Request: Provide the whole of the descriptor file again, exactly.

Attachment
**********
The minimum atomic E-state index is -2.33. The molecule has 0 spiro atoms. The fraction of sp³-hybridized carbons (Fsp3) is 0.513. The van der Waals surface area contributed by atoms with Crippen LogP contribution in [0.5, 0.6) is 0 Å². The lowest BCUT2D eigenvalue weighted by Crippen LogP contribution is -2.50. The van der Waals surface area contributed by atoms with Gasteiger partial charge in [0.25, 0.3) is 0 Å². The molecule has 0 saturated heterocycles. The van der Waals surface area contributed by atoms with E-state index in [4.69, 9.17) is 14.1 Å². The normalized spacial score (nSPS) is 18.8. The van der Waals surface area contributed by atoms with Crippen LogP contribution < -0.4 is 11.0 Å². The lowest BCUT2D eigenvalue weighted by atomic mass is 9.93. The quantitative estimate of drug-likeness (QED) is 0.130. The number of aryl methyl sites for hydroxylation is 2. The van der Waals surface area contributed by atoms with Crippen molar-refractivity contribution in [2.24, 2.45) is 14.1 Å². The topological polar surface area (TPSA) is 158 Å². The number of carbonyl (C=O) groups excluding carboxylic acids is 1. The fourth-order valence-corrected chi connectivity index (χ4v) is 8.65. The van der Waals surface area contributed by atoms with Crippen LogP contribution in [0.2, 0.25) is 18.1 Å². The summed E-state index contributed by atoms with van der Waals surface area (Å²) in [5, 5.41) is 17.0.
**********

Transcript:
The minimum atomic E-state index is -2.33. The molecule has 0 spiro atoms. The fraction of sp³-hybridized carbons (Fsp3) is 0.513. The van der Waals surface area contributed by atoms with Crippen LogP contribution in [0.5, 0.6) is 0 Å². The lowest BCUT2D eigenvalue weighted by Crippen LogP contribution is -2.50. The van der Waals surface area contributed by atoms with Gasteiger partial charge in [0.25, 0.3) is 0 Å². The molecule has 0 saturated heterocycles. The van der Waals surface area contributed by atoms with E-state index in [4.69, 9.17) is 14.1 Å². The normalized spacial score (nSPS) is 18.8. The van der Waals surface area contributed by atoms with Crippen LogP contribution < -0.4 is 11.0 Å². The lowest BCUT2D eigenvalue weighted by atomic mass is 9.93. The quantitative estimate of drug-likeness (QED) is 0.130. The number of aryl methyl sites for hydroxylation is 2. The van der Waals surface area contributed by atoms with Crippen molar-refractivity contribution in [2.24, 2.45) is 14.1 Å². The topological polar surface area (TPSA) is 158 Å². The number of carbonyl (C=O) groups excluding carboxylic acids is 1. The fourth-order valence-corrected chi connectivity index (χ4v) is 8.65. The van der Waals surface area contributed by atoms with Crippen LogP contribution in [0.2, 0.25) is 18.1 Å². The summed E-state index contributed by atoms with van der Waals surface area (Å²) in [5, 5.41) is 17.0.